Medtech Insight is part of Informa PLC

This site is operated by a business or businesses owned by Informa PLC and all copyright resides with them. Informa PLC’s registered office is 5 Howick Place, London SW1P 1WG. Registered in England and Wales. Number 8860726.

This copy is for your personal, non-commercial use. For high-quality copies or electronic reprints for distribution to colleagues or customers, please call +44 (0) 20 3377 3183

Printed By

UsernamePublicRestriction
UsernamePublicRestriction

Regulatory News In Brief

This article was originally published in The Gray Sheet

Executive Summary

Part 11: FDA plans to publish draft guidance on use of computerized systems in clinical trials by the end of August. The "Part 11" draft guidance will replace a guidance on the same topic published in April 1999 and align the guidelines with policy articulated in FDA's broader guidance released in August 2003: "Part 11, Electronic Records; Electronic Signatures - Scope and Application" (1"The Gray Sheet" Sept. 8, 2003, In Brief). The forthcoming draft guidance is expected to outline general principles that should be followed when computerized systems are used to create, modify, maintain, archive, retrieve or transmit clinical trial data to ensure that electronic records meet regulatory standards and requirements. Many of the guidance's general principles are expected to address clinical trial electronic record security...

You may also be interested in...



Regulatory News In Brief

CDRH's Kessler on public radio: "Stents are fantastic inventions by medical device companies. I just don't think that the public has any clue that this industry is out there. People talk - with all respect to my sister agency - drugs, drugs, drugs and those are wonderful, but there is technology out there that is really working and the medical device field is outstanding," Office of Science & Engineering Laboratories Director Larry Kessler remarked during an Oct. 6 Kojo Nnamdi Show highlighting the CDRH science office. Later, Kessler alluded to fake Prolene surgical mesh manufactured by a company in India. OSEL testing found that although the counterfeiter's attempt at the J&J product did have some sterility problems, it largely worked as intended. Kessler also discussed timing for OSEL research: "We try to start studies that we do that are going to reflect products that come into the agency for approval anywhere from one to as much as five years ahead of time." Kessler added: "We have been doing a lot of work, for example, in laser diagnosis - that is, using light to diagnose conditions. We are trying to really move ahead, and some of these studies take six months to a year, sometimes two" years...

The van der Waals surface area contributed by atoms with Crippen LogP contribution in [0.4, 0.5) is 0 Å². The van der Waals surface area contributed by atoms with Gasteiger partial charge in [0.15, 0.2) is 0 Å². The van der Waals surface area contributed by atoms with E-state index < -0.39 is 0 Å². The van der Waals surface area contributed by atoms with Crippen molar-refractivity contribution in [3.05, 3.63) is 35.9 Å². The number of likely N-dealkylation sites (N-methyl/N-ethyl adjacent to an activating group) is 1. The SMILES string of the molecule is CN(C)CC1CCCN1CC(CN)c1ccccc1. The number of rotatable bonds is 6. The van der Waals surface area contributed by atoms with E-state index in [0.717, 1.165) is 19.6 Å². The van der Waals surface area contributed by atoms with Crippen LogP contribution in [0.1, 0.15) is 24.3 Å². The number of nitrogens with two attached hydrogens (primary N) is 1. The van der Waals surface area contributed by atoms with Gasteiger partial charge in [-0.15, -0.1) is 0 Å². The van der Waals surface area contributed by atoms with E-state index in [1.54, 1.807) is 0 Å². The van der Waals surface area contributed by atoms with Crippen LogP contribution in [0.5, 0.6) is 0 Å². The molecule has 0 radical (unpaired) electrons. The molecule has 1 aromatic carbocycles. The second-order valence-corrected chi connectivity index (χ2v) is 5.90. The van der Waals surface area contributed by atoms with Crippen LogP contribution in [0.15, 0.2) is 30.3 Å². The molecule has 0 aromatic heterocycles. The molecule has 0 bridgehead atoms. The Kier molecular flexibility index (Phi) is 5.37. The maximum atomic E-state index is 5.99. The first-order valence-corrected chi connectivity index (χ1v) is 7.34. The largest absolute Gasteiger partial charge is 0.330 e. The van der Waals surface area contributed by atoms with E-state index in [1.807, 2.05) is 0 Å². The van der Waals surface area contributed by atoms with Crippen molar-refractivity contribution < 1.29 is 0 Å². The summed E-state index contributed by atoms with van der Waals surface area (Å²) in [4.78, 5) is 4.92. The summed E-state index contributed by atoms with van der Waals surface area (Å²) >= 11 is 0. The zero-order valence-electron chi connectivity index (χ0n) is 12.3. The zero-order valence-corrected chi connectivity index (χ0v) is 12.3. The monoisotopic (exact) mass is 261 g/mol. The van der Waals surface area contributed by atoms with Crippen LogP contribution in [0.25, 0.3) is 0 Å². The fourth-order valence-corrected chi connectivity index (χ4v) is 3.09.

Regulatory News In Brief

CDRH's Kessler on public radio: "Stents are fantastic inventions by medical device companies. I just don't think that the public has any clue that this industry is out there. People talk - with all respect to my sister agency - drugs, drugs, drugs and those are wonderful, but there is technology out there that is really working and the medical device field is outstanding," Office of Science & Engineering Laboratories Director Larry Kessler remarked during an Oct. 6 Kojo Nnamdi Show highlighting the CDRH science office. Later, Kessler alluded to fake Prolene surgical mesh manufactured by a company in India. OSEL testing found that although the counterfeiter's attempt at the J&J product did have some sterility problems, it largely worked as intended. Kessler also discussed timing for OSEL research: "We try to start studies that we do that are going to reflect products that come into the agency for approval anywhere from one to as much as five years ahead of time." Kessler added: "We have been doing a lot of work, for example, in laser diagnosis - that is, using light to diagnose conditions. We are trying to really move ahead, and some of these studies take six months to a year, sometimes two" years...

Abbott/Wyeth drug monitoring test

510(k) submission for Abbott's automated test to monitor Rapamune (sirolimus) renal transplant anti-rejection drug response is submitted to FDA under a 2003 collaboration with drug maker Wyeth. Manufacturing partner Axis-Shield is responsible for regulatory clearance. The test will run on Abbott's IMx automated immunoassay analyzer. Abbott already offers tests for cyclosporine and tacrolimus immunosuppressant monitoring. FDA currently is preparing to issue guidance outlining Class II special controls for sirolimus test systems after recently approving Microgenics' Cedia sirolimus assay via the de novo review process (1"The Gray Sheet" Aug. 23, 2004, p. 17)...

Related Content

UsernamePublicRestriction

Register

MT020777

Ask The Analyst

Please Note: You can also Click below Link for Ask the Analyst
Ask The Analyst

Your question has been successfully sent to the email address below and we will get back as soon as possible. my@email.address.

All fields are required.

Please make sure all fields are completed.

Please make sure you have filled out all fields

Please make sure you have filled out all fields

Please enter a valid e-mail address

Please enter a valid Phone Number

Ask your question to our analysts

Cancel